Fitness is for everyone, you’re never too big, too out of shape…or too old. And even if you’ve never really exercised much in your life, it really is never too late to start!
We all know that exercise is good for us – research shows time and time again that being active is the key to preventing serious disease and disability, improving mental health and increasing your chances of living longer.
However, too many people believe that when they get older, there’s no point. They might be frightened that they could get hurt, particularly if they have a pre-existing health condition such as back pain or high blood pressure.
They maybe aren’t able to go outdoors because of the current lockdown. Or they just think that the time for getting fit has passed.
But it hasn’t. There are lots of other reasons for people in their 60’s, 70s and 80s to just start moving.
- Exercise helps strengthen your muscles and bones and stops the loss of bone density.
- It helps you control your weight. Adding pounds (or stones!) isn’t an inevitable part of ageing. Staying fit and adopting a healthy diet prevents obesity.
- It boosts mood and self-confidence. Exercise is a huge stress reliever and the endorphins produced can help reduce feelings of depression and anxiety. Feeling strong and active also makes you feel more self-confident.
- It reduces your risk of some cancers and heart diseases such as high cholesterol and coronary artery disease. It can also lower your blood pressure.
- It helps lower blood sugar levels, cutting down your risk for type 2 diabetes. If you already have type 2 diabetes, exercise can help you manage it.
- It reduces your risk of falls by improving your strength, balance and core stability.
- It keeps your mental acuity sharper so that you find learning and concentration easier.
- It improves your sleep so that you fall asleep faster and stay asleep longer.
- It gives you more energy so that you get more out of your day.
- It improves your sexual health.
Quite simply, people who begin exercising as they age are often amazed at how much better they look and feel! Chronic pain is often alleviated and their mood is lifted. Lots of women are finding that they’re in better shape than they’ve ever been, because they are less focused on other peoples’ needs and can finally prioritise their own.
The NHS recommends that adults aged 65 and over should aim to be physically active every day, suggesting at least 150 minutes of moderate aerobic activity a week as well as pursuits that improve strength balance and flexibility on at least two days a week.
However to some adults, guidelines like these can seem overwhelming because they just don’t know where to start or don’t feel that they have the time…so they do nothing.
The trick is to do something every day, no matter how small…then do it the next day. Consistency is key. Start off gently, to avoid injury and build up slowly. Even 5 or 10 minutes counts. Remember that 3 ten minute stretches of exercise have exactly the same benefit as 1 continuous 30 minute session.
The other thing to remember is to include both aerobic and strength building activities into your day. Something a lot of people never consider doing is weight training. But some form of strength and resistance exercise is really important. Researchers at Birmingham University found that even people who were older and had never exercised, were able build muscle and enjoy better strength and mobility. This doesn’t mean you have to pump iron with heavy equipment – the NHS website says that even lifting shopping bags is good for you.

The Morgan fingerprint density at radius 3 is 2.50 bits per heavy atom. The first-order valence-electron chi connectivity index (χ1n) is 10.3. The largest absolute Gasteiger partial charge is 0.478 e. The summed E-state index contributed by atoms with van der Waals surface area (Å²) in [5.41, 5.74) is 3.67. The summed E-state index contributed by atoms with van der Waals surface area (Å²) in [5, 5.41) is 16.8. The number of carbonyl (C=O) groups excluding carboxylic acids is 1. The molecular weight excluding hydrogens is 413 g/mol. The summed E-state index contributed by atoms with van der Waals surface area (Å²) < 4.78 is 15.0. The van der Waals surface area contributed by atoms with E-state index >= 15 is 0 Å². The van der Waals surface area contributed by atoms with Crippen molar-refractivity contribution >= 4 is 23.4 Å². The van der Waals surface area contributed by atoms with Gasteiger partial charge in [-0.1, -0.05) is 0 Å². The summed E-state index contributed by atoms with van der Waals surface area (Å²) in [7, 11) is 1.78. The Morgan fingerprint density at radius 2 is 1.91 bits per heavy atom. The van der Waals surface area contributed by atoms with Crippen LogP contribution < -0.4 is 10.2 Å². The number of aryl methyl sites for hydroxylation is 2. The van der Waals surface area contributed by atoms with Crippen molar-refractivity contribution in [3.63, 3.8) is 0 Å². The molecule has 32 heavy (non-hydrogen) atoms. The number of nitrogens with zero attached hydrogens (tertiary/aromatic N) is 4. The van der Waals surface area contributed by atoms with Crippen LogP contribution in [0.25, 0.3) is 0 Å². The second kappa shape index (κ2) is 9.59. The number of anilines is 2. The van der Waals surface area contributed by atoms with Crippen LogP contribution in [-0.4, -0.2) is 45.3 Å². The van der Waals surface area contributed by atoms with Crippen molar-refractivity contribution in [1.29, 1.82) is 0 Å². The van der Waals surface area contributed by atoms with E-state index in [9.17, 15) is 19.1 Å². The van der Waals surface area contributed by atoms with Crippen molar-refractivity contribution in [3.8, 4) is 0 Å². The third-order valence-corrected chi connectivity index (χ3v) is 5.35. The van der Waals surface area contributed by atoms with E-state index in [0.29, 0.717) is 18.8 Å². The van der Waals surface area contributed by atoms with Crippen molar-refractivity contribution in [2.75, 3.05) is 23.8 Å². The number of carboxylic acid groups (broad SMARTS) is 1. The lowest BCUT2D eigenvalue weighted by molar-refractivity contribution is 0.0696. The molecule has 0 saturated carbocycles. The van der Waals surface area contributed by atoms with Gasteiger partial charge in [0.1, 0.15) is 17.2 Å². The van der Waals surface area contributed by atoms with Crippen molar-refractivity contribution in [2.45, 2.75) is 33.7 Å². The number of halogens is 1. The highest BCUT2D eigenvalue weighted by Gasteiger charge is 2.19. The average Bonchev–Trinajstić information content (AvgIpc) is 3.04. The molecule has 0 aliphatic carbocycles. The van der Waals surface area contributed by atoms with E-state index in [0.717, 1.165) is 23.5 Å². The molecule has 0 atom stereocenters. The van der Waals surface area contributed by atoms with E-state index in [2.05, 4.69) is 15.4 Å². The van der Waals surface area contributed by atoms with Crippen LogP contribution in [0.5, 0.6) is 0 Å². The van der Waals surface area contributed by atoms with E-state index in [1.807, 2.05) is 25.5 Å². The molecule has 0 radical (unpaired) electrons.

Some other exercise ideas you could try:
- If you can get out – just find a pair of comfortable shoes and go for a walk. If you’re under lockdown, walk briskly around the garden. If you manage 10 laps and feel good, up the amount the next day.
- Make yourself a private playlist of upbeat music and have a dance session in the kitchen.
- Walk up and down stairs a few times – do more the next day.
- Go online. On YouTube, for example, there are hundreds of exercise classes, many specifically developed for older adults. Aerobics classes, seated workouts, yoga, Pilates – there’s something for everyone. Find an activity that appeals to you and is right for your fitness level.
- Multitask. Whilst you’re watching TV or are on the phone, do some gentle stretching exercises or buy one of those mini pedal exercisers.
- Cleaning and heavy gardening is often workouts in themselves. Particularly if you are scrubbing floors or doing a lot of digging or manoeuvring a lawnmower.
If you do decide that you’re going to up your activity levels, don’t forget to consult your doctor if you have any concerns, especially if you have a pre-existing condition. Diabetics, for example may need to adjust the timing of medication and meal plans. Listen to your body – exercise should never hurt or make you feel dreadful. Stop exercising and call your doctor if you feel dizzy or short of breath, develop chest pain or pressure, break out in a cold sweat, or experience pain. If you regularly experience discomfort after exercising, try exercising for less time but more frequently throughout the day.
Fitness has never been all about running marathons or doing high intensity training. The vital thing is to find something you enjoy and have fun – maybe by incorporating exercise into what you like doing best.
Lockdown might seem very constricting but it’s probably an ideal time to start getting fit, because many of us have more free hours and fewer distractions from other people. So no excuses, the only thing that’s stopping you, is you!
If you have any questions or need any advice in the meantime please call Lymm Osteopathic Practice on 01925 752264.